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Gunfire, tanks and injuries in Harare as Zim election turns violent

Just hours after international observers praised a “peaceful” electoral process, violent scenes erupted in Zimbabwe’s capital Harare.

According to Reuters, eyewitnesses said that one person was shot dead by soldiers near a bus rank in central Harare. Associated Press has reported that it has seen two fatalities.

Initial reports from journalists on the ground describe soldiers firing live ammunition into crowds of opposition supporters, who had gathered near the ruling party’s headquarters to protest the results of Monday’s election.

Journalists also reported that soldiers have assaulted opposition members with batons, and deliberately damaged camera equipment. Several people have been injured. The Mail & Guardian has not been able to independently confirm reports of fatalities. Armoured personnel carriers and tanks have been seen moving into the Harare City Centre.

Makomborero Haruzivishe said he was lucky to be alive, as a bullet just missed him. He said it was scary seeing soldiers shooting indiscriminately.

“There was a guy who was shot in front of me along First Street. I’m not sure if he died but he was motionless. It just shows you that they have not reformed. Soldiers were shooting indiscriminately as if we are in Mogadishu or Juba where there is a war, or Syria where there are terrorists,” said Haruzivishe, a former secretary general of the Zimbabwe National Students Union, which backs the MDC Alliance.

He said the MDC leadership had not asked them to protest, but youths had decided “to defend their vote. “In the end, if formal institutions fail to illuminate the will of the masses, then the people will, in the streets of their land, speak out again in defense of their victory, their future and their president Nelson Chamisa,” he said.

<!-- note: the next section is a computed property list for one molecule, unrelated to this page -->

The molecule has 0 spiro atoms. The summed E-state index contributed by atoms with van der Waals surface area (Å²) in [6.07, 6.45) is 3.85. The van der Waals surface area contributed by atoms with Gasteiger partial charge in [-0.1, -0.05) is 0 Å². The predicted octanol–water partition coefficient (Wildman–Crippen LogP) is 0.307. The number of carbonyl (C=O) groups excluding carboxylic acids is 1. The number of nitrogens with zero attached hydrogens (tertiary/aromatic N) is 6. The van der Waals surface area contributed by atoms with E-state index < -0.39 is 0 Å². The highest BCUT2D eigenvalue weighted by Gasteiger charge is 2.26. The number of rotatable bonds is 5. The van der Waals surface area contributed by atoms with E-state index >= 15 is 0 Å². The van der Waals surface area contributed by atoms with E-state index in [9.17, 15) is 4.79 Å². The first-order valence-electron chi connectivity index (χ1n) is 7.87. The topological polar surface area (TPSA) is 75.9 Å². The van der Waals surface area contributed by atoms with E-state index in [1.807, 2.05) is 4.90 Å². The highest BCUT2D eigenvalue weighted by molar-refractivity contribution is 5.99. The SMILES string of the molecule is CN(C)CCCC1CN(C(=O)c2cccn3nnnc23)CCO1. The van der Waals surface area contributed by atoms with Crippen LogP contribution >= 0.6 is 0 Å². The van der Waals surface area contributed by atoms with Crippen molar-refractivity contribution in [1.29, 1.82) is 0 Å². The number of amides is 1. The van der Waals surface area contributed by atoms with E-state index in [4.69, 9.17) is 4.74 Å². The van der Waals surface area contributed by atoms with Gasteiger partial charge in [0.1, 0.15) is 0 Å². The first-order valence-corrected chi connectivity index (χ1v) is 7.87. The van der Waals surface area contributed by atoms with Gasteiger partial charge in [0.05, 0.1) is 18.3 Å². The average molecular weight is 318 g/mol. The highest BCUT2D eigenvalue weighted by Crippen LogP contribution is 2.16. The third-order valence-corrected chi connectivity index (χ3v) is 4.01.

Ray Saurombe said he was assaulted by soldiers even though he was not part of the MDC protest “There were tankers on the street and armed soldiers on the street. I was beaten up for no apparent reason even though I was not protesting. I saw a guy who was bundled into a military truck who was brutalised and thrown out,” he said.

Ropafadzo Gumunyu, another eyewitness, added: “It’s been hard. Shots were fired. There was burning of some cars and tyres like they do in South Africa. It’s them who started it by rigging and I’m told tomorrow will be worse.”

Results released on Wednesday by the Zimbabwe Electoral Commission (ZEC) gave Zanu-PF a sweeping majority in parliament. Results for the presidential vote have yet to be released, although opposition leader Nelson Chamisa claims that he has won decisively.

The official final tally of parliamentary results, as released by the ZEC, shows that Zanu-PF won 144 of 210 seats in parliament, giving the party a two-thirds majority. The MDC Alliance won 64 seats.

READ MORE: Opposition protests as ZANU-PF wins Zimbabwe parliament

Opposition leaders have cried foul, claiming that the election was rigged in favour of President Emmerson Mnangagwa and the ruling Zanu-PF.

On Tuesday, senior opposition official and former finance minister Tendai Biti claimed that he and Chamisa were being targeted for assassination by vice-president Constantine Chiwenga.

Chiwenga is the former army chief who, along with Mnangagwa, led the military coup in November 2017 which unseated Robert Mugabe.

Zimbabwean president Emmerson Mnangagwa has blamed the opposition for the violent scenes.

“Incidents of wanton violence and hooliganism which broke out this afternoon in the capital come as a complete surprise,” Mnangagwa said, speaking on state television on Wednesday evening. “We hold the MDC Alliance and its whole leadership responsible for this disturbance of national peace which was meant to disrupt the electoral process.”

Earlier, a police chief Godwin Matanga said that former finance minister and senior MDC Alliance figure Tendai Biti and opposition youth leader Happymore Chidziva must immediately report to the police in connection with the violence.

This is a developing story and will be updated as more details emerge.

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Simon Allison
Simon Allison
Simon Allison is the Africa editor of the Mail & Guardian, and the founding editor-in-chief of The Continent. He is a 2021 Young Africa Leadership Initiative fellow.
Kudzai Mashininga
Kudzai Mashininga

Mashininga is an experienced Zimbabwean journalist.

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